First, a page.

Picture of wind turbine against blue sky

Open Access research with a real impact...

The Strathprints institutional repository is a digital archive of University of Strathclyde research outputs.

The Energy Systems Research Unit (ESRU) within Strathclyde's Department of Mechanical and Aerospace Engineering is producing Open Access research that can help society deploy and optimise renewable energy systems, such as wind turbine technology.

Explore wind turbine research in Strathprints

Explore all of Strathclyde's Open Access research content

Factors affecting the fate of ciprofloxacin in aquatic field systems

Cardoza, L.A. and Knapp, C.W. and Larive, C.K. and Belden, J.B. and Lydy, M. and Graham, D.W. (2005) Factors affecting the fate of ciprofloxacin in aquatic field systems. Water, Air, and Soil Pollution, 161 (1-4). pp. 383-398.

Full text not available in this repository. (Request a copy from the Strathclyde author)

Abstract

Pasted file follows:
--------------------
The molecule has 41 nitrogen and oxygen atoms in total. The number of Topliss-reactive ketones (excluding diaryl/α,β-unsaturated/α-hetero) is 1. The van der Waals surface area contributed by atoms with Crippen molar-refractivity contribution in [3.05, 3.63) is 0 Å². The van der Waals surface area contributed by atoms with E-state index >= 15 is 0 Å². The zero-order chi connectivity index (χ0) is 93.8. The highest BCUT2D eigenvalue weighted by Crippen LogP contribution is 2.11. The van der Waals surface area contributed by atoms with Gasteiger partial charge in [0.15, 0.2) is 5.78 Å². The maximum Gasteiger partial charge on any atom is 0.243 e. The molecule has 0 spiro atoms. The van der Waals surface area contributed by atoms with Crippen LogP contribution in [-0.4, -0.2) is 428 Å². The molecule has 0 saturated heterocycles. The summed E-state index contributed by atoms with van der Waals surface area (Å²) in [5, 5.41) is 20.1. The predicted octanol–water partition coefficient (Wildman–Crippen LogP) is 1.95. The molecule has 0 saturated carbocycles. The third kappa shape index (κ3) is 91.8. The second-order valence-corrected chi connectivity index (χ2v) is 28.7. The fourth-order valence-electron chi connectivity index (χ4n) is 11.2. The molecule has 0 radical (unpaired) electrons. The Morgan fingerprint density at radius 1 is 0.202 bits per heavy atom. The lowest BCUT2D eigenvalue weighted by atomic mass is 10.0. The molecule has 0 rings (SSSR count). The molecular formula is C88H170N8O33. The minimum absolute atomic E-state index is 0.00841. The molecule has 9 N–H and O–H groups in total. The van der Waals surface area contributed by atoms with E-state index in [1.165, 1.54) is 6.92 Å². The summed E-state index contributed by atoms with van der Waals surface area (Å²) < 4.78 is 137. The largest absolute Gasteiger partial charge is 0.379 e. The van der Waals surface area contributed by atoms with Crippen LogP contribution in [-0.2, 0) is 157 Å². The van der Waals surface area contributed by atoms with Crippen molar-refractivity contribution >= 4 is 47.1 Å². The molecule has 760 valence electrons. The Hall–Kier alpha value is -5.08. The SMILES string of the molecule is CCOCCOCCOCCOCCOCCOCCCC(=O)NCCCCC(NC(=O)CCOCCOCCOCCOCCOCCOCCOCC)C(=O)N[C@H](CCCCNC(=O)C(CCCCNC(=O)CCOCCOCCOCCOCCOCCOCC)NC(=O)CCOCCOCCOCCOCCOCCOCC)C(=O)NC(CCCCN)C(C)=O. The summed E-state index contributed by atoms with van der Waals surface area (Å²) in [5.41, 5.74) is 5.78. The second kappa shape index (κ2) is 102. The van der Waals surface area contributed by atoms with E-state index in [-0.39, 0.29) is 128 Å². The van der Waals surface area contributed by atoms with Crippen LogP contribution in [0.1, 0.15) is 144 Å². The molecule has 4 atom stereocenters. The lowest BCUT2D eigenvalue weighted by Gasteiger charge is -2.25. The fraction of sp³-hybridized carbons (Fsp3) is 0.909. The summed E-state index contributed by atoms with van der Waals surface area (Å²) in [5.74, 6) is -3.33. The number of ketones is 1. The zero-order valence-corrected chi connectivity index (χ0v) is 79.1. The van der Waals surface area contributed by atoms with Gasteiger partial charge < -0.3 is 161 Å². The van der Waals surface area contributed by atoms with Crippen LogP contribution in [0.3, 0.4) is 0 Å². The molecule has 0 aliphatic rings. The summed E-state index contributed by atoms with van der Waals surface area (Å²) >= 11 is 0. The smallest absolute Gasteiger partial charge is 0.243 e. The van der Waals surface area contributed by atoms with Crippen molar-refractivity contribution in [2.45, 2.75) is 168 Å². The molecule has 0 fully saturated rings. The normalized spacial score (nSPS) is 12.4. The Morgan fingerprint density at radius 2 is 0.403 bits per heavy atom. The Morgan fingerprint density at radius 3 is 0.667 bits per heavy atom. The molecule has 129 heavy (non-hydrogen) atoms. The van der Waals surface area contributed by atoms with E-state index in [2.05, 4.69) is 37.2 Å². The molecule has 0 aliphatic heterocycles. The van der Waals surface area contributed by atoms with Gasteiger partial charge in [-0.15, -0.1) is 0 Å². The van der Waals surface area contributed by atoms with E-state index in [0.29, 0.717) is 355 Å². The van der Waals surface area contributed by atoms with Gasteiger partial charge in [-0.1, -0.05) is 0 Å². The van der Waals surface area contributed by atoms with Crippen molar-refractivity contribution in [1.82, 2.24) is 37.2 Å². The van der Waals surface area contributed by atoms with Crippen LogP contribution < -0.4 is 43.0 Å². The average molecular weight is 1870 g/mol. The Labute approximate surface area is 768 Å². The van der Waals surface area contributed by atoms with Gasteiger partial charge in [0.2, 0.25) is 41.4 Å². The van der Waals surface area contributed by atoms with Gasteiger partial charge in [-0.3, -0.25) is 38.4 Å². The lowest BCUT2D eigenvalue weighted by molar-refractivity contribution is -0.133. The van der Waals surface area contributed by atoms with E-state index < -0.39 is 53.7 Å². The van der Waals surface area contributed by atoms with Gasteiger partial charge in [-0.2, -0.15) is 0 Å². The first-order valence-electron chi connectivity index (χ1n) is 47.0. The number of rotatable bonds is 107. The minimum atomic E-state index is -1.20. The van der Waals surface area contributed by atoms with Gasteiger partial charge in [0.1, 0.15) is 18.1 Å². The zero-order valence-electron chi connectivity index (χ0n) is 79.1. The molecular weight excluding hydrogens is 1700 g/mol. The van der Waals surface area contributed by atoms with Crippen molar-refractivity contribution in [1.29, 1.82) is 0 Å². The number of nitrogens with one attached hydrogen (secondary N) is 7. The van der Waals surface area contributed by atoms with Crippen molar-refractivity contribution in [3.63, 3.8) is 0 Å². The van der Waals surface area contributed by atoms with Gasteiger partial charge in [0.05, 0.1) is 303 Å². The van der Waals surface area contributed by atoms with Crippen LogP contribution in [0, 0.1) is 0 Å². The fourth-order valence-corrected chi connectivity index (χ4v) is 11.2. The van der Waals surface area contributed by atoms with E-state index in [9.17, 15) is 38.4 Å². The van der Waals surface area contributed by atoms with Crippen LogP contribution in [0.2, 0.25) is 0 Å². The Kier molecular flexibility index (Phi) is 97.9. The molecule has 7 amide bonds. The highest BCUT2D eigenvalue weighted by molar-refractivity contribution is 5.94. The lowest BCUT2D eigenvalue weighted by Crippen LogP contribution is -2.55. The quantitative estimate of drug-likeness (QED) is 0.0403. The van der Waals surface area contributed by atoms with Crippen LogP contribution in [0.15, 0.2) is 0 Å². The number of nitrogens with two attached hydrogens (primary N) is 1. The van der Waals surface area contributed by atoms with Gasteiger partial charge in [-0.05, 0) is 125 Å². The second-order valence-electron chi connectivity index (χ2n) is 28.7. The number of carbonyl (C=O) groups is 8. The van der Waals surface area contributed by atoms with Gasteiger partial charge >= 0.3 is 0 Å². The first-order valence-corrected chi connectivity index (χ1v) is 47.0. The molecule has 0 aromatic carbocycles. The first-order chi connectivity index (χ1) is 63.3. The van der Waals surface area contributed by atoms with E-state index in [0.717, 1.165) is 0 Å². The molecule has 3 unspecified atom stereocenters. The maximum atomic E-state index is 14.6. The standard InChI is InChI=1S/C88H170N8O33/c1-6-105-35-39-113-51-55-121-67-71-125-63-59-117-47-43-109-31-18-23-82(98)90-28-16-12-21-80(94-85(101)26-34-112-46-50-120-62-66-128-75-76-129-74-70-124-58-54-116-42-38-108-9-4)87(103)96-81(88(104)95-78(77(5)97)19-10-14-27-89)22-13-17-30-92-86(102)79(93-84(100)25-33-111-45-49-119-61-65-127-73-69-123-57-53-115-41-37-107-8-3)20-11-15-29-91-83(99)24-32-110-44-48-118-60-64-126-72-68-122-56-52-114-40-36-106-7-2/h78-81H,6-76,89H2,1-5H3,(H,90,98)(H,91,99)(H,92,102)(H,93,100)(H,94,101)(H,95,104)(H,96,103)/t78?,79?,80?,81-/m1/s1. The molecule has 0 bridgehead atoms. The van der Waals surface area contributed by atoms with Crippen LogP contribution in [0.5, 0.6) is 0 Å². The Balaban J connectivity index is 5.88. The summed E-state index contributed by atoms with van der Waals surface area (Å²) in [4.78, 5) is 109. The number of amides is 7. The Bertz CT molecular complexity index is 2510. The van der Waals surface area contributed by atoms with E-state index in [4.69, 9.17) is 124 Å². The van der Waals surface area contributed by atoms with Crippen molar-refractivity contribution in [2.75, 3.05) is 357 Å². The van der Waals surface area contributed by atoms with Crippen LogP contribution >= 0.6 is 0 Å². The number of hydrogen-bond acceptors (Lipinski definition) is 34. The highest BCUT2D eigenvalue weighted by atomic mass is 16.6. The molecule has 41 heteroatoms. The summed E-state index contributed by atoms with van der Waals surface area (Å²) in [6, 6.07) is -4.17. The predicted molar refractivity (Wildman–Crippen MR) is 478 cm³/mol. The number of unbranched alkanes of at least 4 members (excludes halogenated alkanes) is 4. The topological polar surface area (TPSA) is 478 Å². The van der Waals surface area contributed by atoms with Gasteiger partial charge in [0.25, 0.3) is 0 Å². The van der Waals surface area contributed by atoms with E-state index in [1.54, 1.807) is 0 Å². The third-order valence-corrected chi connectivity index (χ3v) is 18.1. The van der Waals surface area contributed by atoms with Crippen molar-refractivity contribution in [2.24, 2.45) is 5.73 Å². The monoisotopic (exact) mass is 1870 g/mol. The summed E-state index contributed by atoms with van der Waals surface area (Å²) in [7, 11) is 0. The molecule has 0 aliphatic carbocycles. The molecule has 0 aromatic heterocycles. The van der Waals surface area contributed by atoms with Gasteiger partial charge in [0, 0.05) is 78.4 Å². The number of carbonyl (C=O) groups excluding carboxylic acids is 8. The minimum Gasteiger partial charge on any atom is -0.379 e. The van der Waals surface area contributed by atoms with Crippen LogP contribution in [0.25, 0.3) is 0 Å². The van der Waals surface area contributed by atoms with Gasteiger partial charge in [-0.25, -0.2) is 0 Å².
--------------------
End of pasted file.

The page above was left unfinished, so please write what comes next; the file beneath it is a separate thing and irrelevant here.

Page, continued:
Ciprofloxacin (cipro) is a broad-spectrum antibiotic used in human and veterinary medicine that is readily transported into the environment via domestic wastewaters and through direct runoff. Although factors governing cipro fate are becoming understood, an integrated evaluation of disappearance mechanisms in aquatic systems has not been performed. Here we examined cipro disappearance rate in surface waters using both laboratory and field systems under different light, and dissolved (DOC) and particulate organic carbon (POC) conditions to determine when photodegradation versus adsorption dominates cipro fate. Initial laboratory experiments showed that cipro rapidly photodegraded (t(1/2) ∼ 1.5 h) with numerous photodegradation products being noted when POC levels were low. However, even moderate water column POC levels resulted in reduced photodegradation ( no breakdown products detected) and soluble cipro disappearance rates were accelerated. C-14-ciprofloxacin studies confirmed significant adsorption onto aquatic POC (KOC values of 13,900 to 20,500 L/kg at neutral pH). In contrast, a follow-up mesocosm-scale field study using low POC water showed that photodegradation could also dominate cipro fate. In conclusion, both adsorption and photodegradation strongly influence cipro fate in aquatic systems, although the dominant mechanism appears to depend upon the ambient POC level.